Gender was assessed using a two-step method asking two items: (1) assigned sex at birth (female, male) and (2) current gender identity (man, woman, female-to-male (FTM)/trans man, male-to-female (MTF)/trans woman, genderqueer, gender variant, gender-nonconforming, other; Reisner et al., 2014b, 2014c). The two items were cross-tabulated to categorize participants as female-to-male (FTM) spectrum or male-to-female (MTF) spectrum according to their natal sex and current gender identity. An indicator of non-binary gender identity was also created to compare individuals with a non-binary identity and those with a binary identity (man, woman). Medical gender affirmation was operationalized as being on cross-sex hormone therapy and/or having had any type of gender-affirming surgery (yes/no).
Lifetime intimate partner violence was assessed by asking participants (yes/no): “Have you ever been slapped, punched, kicked, beaten up, or otherwise physically or sexually hurt by your spouse (or former spouse), a boyfriend/girlfriend, or some other intimate partner?” Lifetime PTSD diagnosis was assessed using a single-item measure from the BRFSS (Centers for Disease Control and Prevention, 2011). Participants were asked a series of questions about health conditions, including PTSD, with the following response options: 1=No, I don’t have this; 2=Not sure if I have this; 3=Yes, a health professional diagnosed me with this; 4=Yes, I think I have this. Participants reporting having been diagnosed by a healthcare provider with PTSD were considered to have a lifetime PTSD diagnosis and compared to all others (yes/no), to be consistent with prior research (Sareen et al., 2007). Past 7-day depressive symptoms were measured using the Center for Epidemiologic Studies Depression Scale-10 (CESD-10), a 10-item validated screener for depression (Andresen et al., 1994). Respondents meeting the validated cutoff score for clinically significant depression (10 or higher) were compared to those who did not meet the threshold. Current mental health treatment was queried using a single-item measure: “Are you now taking medicine or receiving treatment from a doctor or other health professional for any type of mental health condition or emotional problem?” (1=Yes, 0=No).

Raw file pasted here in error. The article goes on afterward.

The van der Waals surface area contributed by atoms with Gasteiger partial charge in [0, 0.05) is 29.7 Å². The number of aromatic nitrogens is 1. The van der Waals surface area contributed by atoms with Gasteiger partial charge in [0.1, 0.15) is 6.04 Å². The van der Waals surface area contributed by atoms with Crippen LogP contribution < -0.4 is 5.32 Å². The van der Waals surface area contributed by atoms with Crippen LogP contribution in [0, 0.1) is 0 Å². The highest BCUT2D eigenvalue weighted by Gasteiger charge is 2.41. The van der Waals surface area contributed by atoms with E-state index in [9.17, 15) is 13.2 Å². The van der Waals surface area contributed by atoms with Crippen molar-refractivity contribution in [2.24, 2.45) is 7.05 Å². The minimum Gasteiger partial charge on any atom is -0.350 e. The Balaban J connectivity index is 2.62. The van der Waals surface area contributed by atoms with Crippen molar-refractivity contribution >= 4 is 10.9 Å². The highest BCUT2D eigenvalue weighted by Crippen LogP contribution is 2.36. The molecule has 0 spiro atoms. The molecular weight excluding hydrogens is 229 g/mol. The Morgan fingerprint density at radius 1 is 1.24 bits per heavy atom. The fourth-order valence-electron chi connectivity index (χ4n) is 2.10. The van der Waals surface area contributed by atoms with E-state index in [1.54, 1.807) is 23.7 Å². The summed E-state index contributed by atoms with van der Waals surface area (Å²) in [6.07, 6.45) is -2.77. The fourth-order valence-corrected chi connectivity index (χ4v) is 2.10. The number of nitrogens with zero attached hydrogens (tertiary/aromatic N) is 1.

Participants were asked whether they had sought and been unable to access gender-affirming medical care (hormones or surgery) in the past 12 months (yes/no). Discrimination in public accommodations settings in the past 12 months was assessed by asking participants if they experienced discrimination (verbal or physical mistreatment of some kind) in a public accommodations venue in the past 12 months (Yes=1, No=0). Past 12-month unstable housing was operationalized as “rarely,” “sometimes,” or “often” having difficulty “finding a safe place to hang out or sleep (housing)” in the past 12 months. This was compared to stable housing, operationalized as “never” having difficulty “finding a safe place to hang out or sleep (housing)” in the past 12 months. Past 12-month sex work (transactional sex) was assessed by asking participants: “Have you traded sexual activity or favors for food, money, a place to sleep, drugs, or other material goods in the last 12 months?” (1=Yes, 0=No).